Pat Lambie is finally concussion free, but will still need to go through post-concussion syndrome protocols before he can return to play.
Considerable concerns began to arise when Lambie continued to display symptoms and could not start training almost two months after sustaining a knock to the head against Ireland.
However, according to the Daily News, Sharks team doctor Alan Kourie confirmed that Lambie has been concussion-free for some time, but has been affected by post-concussion syndrome.
At one stage, Lambie’s concussion was verging on uncharted territory in terms of its length, prompting Kourie look into some alternative theories.
After Lambie was put through the Graded Return To Play Protocols and continued to display symptoms several weeks down the line, Kourie studied research related to the fact that Lambie had previously suffered from migraines and had also suffered neck injuries.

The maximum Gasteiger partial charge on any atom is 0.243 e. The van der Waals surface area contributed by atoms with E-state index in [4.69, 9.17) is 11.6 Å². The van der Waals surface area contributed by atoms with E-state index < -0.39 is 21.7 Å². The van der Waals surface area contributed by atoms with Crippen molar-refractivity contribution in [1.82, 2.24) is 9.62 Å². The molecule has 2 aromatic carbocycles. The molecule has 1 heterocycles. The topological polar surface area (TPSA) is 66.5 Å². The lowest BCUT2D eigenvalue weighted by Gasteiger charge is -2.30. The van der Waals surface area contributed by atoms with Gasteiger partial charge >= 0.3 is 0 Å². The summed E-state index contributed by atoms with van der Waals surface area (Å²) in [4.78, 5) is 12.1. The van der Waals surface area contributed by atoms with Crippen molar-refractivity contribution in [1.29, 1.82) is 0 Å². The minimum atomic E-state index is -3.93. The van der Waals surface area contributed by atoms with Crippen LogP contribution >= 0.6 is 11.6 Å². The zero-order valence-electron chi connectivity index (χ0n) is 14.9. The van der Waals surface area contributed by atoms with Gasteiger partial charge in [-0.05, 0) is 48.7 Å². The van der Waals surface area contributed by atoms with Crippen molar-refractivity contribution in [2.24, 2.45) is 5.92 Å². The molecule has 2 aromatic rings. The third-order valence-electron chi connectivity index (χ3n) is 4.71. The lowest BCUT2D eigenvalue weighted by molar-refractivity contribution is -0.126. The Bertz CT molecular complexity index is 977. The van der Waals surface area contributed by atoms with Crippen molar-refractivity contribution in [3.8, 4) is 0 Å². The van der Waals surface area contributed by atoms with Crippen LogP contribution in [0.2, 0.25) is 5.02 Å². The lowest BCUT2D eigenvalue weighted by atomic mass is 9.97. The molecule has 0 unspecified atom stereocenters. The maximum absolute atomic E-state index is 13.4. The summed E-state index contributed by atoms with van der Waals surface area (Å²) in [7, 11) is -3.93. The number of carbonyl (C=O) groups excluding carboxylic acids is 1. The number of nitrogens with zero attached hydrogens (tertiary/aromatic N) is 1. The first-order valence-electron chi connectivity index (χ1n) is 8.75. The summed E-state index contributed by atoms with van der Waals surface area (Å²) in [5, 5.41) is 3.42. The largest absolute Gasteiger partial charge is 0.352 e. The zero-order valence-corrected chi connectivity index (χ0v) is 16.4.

Certain research suggested that this could play a part in triggering post-concussion syndrome, which was potentially leading the Sharks and Bok flyhalf to battle with headaches when asked to exercise.
Kourie consulted other specialists and ultimately all have concurred that Lambie’s symptoms are related to post-concussion syndrome rather than the concussion itself.
He will now be put through a procedure called the Buffalo Protocol, aimed at reducing the syndrome, and which involves slowly returning to exercise until he is ready to take part in full-contact sessions.
An exact date of Lambie’s return to action will only be determined once this is achieved.
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